On afternoons like this I think of Mary Oliver, my favorite poet, and all the words she has arranged that so perfectly capture the feelings these moments arouse in me. And that is what poetry is or should be--a snapshot of a moment, a thought, a feeling, something that can be expressed in no other worldly way outside of the experience.

I don't know exactly what a prayer is.
I do know how to pay attention, how to fall down
into the grass, how to kneel down in the grass,
how to be idle and blessed, how to stroll through the fields,
which is what I have been doing all day.
Tell me, what else should I have done?

And at that moment, when the trees were raining their cotton down so perfectly, the insects dancing around and among it, when the bird chorus fell into perfect syncopation, when the crane spread its wings and took to the air--perilously low at first, its breast cutting the tiniest of ripples along the surface of the pond before it gained its strength and launched heavenward over the willows--when Mary Oliver's words were lining up on my lips and tongue, Duncan lifted his head--his beautiful, red head, outlined in the loveliest of amber summer light--trotted out of the grass toward me, and dropped a thick, green, and very dead snake on my foot, the smile wide and glorious on his face.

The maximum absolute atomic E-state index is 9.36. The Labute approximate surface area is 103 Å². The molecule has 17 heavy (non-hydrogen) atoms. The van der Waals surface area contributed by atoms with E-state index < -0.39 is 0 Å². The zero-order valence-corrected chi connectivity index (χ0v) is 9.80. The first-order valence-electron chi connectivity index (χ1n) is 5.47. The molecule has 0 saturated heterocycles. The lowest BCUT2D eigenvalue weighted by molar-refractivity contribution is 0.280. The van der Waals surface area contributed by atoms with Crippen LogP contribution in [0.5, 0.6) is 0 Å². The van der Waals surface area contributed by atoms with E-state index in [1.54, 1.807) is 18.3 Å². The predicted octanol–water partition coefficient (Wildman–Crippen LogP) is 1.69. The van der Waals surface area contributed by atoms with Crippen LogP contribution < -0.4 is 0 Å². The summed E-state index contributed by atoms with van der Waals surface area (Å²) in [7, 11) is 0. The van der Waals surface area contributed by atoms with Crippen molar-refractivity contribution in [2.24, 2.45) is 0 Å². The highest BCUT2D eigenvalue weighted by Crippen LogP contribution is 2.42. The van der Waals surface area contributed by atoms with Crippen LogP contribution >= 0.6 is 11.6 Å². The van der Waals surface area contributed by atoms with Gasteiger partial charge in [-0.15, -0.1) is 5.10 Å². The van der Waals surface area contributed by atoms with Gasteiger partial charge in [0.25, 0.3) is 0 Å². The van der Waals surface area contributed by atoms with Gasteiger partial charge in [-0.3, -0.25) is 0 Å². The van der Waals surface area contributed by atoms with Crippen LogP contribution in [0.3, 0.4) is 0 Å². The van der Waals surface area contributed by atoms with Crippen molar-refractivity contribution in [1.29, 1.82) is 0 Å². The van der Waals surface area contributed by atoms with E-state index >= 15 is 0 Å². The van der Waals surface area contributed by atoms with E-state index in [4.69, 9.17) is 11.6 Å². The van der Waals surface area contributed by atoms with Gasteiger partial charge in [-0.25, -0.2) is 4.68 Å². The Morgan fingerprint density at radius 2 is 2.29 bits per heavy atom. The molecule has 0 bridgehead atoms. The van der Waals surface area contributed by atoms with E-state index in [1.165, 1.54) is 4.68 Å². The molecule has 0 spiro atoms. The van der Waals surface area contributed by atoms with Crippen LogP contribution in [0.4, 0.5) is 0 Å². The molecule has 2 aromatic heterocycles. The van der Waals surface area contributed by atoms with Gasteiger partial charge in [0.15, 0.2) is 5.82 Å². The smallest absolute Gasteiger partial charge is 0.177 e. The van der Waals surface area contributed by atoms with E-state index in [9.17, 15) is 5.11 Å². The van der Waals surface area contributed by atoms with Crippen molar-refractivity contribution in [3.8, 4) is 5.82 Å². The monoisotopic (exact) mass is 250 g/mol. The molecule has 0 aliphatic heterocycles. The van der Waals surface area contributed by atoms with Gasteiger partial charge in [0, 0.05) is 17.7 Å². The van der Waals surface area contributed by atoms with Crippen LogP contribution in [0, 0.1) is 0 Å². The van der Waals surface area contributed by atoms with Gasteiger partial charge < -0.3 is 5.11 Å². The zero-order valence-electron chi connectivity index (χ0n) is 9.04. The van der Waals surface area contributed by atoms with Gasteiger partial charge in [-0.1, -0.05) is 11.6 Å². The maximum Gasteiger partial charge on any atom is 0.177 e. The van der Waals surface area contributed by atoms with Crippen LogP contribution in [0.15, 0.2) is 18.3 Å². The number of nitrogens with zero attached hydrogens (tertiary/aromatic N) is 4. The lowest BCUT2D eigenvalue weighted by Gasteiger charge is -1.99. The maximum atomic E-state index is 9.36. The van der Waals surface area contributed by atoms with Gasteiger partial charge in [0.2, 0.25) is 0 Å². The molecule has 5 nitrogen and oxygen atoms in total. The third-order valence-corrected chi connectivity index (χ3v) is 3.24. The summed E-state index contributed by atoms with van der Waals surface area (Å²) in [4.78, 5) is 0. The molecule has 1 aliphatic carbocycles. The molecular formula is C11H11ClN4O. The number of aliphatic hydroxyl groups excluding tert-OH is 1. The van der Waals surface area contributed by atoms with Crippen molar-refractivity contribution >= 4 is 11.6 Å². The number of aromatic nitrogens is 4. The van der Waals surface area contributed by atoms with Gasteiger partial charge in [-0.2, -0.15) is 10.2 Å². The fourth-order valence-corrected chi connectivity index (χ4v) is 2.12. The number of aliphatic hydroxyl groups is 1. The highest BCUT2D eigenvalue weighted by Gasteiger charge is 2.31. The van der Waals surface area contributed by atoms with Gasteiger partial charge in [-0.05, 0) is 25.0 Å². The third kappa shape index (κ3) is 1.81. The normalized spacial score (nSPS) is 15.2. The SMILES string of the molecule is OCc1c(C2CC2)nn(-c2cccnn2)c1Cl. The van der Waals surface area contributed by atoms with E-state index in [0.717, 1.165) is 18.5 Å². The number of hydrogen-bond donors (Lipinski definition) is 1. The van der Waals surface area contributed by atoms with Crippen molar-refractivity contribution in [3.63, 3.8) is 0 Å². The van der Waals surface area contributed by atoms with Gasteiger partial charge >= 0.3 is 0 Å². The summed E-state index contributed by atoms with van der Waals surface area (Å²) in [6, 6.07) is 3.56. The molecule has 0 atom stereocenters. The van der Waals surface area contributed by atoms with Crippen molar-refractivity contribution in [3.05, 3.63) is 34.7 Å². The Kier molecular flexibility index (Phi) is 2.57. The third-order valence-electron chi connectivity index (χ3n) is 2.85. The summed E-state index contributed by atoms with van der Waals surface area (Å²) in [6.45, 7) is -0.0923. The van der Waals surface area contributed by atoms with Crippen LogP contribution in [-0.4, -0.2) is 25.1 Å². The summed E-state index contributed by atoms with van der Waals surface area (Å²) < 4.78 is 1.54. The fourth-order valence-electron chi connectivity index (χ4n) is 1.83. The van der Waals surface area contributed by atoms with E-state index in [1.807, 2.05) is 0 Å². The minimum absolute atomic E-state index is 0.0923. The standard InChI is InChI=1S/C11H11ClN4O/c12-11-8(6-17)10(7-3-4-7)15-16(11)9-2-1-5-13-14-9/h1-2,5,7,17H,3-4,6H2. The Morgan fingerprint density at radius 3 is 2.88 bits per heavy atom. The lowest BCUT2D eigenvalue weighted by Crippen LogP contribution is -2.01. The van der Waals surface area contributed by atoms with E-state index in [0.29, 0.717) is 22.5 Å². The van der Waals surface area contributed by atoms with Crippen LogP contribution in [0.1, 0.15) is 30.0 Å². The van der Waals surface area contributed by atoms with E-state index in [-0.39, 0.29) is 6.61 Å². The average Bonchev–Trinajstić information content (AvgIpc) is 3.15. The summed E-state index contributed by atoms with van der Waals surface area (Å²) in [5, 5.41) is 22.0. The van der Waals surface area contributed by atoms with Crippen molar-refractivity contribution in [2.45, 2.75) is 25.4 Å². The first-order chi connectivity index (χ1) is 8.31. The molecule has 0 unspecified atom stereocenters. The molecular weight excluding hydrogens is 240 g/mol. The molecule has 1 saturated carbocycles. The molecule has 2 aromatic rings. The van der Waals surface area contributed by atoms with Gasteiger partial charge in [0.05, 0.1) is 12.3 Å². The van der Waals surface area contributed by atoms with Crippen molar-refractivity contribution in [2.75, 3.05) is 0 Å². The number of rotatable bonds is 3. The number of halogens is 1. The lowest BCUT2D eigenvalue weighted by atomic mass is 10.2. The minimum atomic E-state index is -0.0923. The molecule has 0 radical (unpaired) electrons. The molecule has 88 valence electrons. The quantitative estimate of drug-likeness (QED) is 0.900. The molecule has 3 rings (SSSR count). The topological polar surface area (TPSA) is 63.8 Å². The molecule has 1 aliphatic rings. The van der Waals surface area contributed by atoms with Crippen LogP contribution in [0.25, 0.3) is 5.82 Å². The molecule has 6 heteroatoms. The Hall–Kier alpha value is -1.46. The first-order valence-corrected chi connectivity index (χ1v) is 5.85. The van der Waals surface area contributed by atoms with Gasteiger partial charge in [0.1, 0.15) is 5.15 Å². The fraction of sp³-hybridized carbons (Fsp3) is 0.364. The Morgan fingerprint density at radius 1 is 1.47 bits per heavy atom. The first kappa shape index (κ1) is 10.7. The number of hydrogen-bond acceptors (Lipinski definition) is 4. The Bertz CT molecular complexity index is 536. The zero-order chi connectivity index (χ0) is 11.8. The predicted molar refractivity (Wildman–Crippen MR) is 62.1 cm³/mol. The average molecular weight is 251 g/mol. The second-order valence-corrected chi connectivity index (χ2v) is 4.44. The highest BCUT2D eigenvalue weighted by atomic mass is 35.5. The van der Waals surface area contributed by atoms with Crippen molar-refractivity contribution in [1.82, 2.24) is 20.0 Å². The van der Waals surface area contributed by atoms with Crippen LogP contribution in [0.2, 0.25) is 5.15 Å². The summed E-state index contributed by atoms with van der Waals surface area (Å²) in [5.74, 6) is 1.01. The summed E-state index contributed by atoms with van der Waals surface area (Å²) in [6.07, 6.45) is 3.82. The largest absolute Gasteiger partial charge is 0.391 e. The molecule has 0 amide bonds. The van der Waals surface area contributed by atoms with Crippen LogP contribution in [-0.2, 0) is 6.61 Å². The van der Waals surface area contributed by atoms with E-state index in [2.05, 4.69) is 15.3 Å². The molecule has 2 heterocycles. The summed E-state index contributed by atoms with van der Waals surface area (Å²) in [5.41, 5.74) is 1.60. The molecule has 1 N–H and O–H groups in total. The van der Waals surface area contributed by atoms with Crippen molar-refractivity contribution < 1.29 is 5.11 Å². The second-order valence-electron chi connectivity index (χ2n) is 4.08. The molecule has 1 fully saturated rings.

Moments are precious to each of us, in their unique way. Right? That's what I tried to tell myself as I sucked all the air out of the known world into my lungs, did one of those allover body trembles, and danced away as quickly as I could.




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Friday, June 26, 2015

6/26

This is how it happened. This is how I found out.

It was a bright morning, cool considering the heat that has been setting in early the last week or so. We'd had a day of terrific storms, tornadoes touching down, rivers running through the streets, flooding no one saw coming, so this morning was a welcome relief, a perfect morning for strolling lazily around our neighborhood.